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Cat on a Hot Tin Roof

We’re still in the lessons learned mood. When it comes to movies there are two important aspects: entertainment and food for thought. The best movies have a combination of both and of course a good story. A movie gives you food for thought because of its story (remember my latest blog tell your stories) and strong dialogue. Strong dialogue is like candy (or should I say chocolate) for your brains. Words that inspire you, entertain you or that verify your already awesome state of mindRead more

Veronica Lake
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Another not so typical retro-meets-present day. Today we will start with a little test. Imagine the Golden Hollywood era. Ready for the questions? Here they come:

1. Name the “Peek-a-boo” blonde of the 1940s?
2. When I say blonde bombshell of the 1950s, who do you think of? If you’re familiair with the Old Hollywood world, you may think of a few. But there is just one person who pops up into everyone’s mind without having the google her name…
3. You think you can dance, but he danced Classic Hollywood nights and Broadway Ballrooms away and still is an inspiration for nowadays dancers. He is usually mentioned in one sentence with Ginger Rogers. Guess who?
4. Now let’s go to the 70s. Sideburns and white shimmering jumpsuit?
5. Ok, last one. When I say moonwalk, who comes into your mind?

Answers can be found at the bottom of this post.

Congratulations if you got all the answers right. You win nothing. However, you can give yourself a pat on the shoulder or a high five. If you didn’t get all the answers right, you know what they say: You learn every day!

So, why do a lot of people know the names of these persons with just a few keywords and without assistance of mr. Google? Well, it has everything to do with trademarks. These persons had a certain behaviour, quality or charisma that no one else had. More importantly: they are all gone, but they all left their trademarks in this world until this day.

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Glamorous Hedy Lamarr

Are you reading this while you’re using a wireless connection? What’s (technological) life without wireless communication these days, right? Whether you like it or not, you are literally linked to the 1930s and 1940s. Let me introduce an Old Hollywood star to you who played a significant part in the (co-)invention of that beloved Wi-Fi wireless connection of the present: Hedy Lamarr.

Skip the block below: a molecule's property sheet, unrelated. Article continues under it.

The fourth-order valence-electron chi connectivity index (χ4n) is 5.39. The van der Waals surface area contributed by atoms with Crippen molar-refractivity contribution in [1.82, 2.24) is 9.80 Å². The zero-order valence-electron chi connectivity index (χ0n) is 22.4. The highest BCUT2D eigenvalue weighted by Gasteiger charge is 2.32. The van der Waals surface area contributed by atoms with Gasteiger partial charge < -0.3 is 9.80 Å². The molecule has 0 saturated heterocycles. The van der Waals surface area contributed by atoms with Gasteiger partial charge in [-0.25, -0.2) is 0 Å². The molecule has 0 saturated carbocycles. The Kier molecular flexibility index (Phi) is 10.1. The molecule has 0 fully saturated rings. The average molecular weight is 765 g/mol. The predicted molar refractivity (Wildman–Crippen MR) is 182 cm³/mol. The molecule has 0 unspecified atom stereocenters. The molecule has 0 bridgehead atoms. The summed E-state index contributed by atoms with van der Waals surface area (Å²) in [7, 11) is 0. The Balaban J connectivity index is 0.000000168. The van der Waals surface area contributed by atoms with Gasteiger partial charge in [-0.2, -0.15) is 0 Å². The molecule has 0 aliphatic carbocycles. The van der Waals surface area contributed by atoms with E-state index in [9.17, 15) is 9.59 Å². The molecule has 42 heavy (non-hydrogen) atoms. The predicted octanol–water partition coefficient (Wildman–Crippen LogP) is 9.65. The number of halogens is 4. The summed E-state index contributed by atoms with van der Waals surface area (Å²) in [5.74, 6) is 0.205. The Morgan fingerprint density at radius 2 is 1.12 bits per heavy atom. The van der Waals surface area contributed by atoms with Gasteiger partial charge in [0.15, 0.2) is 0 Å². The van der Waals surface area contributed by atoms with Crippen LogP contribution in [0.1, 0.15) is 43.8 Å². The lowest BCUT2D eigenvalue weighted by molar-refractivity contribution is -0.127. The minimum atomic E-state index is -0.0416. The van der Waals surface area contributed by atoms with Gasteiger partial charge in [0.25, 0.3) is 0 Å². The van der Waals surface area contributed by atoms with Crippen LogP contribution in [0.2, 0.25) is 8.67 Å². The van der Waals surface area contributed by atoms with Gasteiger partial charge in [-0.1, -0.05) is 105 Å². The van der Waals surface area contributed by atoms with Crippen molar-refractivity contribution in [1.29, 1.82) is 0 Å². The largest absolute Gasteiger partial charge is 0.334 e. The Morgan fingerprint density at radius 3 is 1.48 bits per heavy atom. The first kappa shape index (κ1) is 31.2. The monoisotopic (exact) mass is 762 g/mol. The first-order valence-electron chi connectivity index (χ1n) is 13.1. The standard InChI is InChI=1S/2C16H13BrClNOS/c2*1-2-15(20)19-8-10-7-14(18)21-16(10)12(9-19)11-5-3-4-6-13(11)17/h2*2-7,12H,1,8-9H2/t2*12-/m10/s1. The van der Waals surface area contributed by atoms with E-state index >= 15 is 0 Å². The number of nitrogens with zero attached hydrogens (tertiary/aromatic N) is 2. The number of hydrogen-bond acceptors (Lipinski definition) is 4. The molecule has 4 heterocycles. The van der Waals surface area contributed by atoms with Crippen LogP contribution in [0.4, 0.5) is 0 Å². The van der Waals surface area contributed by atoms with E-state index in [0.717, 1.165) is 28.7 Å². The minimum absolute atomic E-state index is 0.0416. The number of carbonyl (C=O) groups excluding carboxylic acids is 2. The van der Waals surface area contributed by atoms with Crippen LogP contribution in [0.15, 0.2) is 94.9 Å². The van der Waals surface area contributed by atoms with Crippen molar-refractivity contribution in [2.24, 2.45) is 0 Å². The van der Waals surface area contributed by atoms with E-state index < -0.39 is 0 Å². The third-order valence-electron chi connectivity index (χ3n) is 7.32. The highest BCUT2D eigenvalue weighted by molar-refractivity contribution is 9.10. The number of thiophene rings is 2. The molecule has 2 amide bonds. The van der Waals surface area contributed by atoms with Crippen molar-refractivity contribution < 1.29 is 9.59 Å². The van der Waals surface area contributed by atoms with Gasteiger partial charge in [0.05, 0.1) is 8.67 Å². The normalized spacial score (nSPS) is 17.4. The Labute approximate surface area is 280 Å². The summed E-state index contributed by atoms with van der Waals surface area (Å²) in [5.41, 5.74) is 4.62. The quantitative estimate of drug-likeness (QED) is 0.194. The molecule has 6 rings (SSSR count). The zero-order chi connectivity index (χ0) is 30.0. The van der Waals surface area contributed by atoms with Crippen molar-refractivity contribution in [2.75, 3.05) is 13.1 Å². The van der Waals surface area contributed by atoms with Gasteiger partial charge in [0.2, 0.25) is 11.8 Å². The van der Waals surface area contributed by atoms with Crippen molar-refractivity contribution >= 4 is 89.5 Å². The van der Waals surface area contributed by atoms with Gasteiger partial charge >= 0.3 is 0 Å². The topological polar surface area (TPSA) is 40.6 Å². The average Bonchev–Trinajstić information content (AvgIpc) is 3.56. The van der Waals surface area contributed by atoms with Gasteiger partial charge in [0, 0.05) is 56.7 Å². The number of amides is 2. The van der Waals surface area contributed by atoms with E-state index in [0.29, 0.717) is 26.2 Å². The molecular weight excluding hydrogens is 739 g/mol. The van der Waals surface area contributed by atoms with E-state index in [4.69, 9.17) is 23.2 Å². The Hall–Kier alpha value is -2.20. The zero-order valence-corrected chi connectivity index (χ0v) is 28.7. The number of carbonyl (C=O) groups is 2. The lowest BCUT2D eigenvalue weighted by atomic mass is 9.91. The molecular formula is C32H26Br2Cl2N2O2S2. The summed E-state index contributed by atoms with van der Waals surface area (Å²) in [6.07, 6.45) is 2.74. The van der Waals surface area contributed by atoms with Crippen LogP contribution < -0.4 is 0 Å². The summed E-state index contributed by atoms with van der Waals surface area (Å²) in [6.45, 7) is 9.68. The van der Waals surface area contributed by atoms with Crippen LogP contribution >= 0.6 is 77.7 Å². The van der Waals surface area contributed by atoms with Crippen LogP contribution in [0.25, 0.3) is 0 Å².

Let’s enter the time machine. Back in the Golden Hollywood era, it was rare to be a brunette in a (Hollywood) world since it was mostly dominated by blondes. On the other hand, it was easy to stand out when you were not blonde. Hedy Lamarr stood out alright. Hedy Lamarr was born as Hedwig Eva Maria Kiesler in Vienna in 1914. In her teenage years she was discovered by an Austian director, who led to Hedy’s appearance in the (for that time-period) very controversial Czech movie Ecstasy in 1933. She was ahead of her times and probably one of the first actresses to do “controversial” nude scenes in a movie. Even the pope interfered back then. You know you’re in trouble when the pope gets involved.

Early 1930s

Hedy Lamarr youngvia Kate Gabrielle – flickr.com

 

Hedy Lamarr young early 1930svia Retrogasm

In that same year, she got married to munition manufacturer Friedrich Mandl. This marriage would’t lead to the “lived happily ever after life” she imagined. On the contrary, Mandl wasn’t what you would call a person with a nice, sparkling personality. In Lamarr’s own words, Mandl was more of the “extreme controlling” kind. Besides that, she also didn’t like the fact that he sold munition to the Nazis. However, there was a positive outcome of this experience. During her marriage, Lamarr often had to accompany her husband to meetings and events where scientist and military technology experts came together. Those events introduced her to the scientific field where she would later develop skills and co-invent an early technique of wireless communication.

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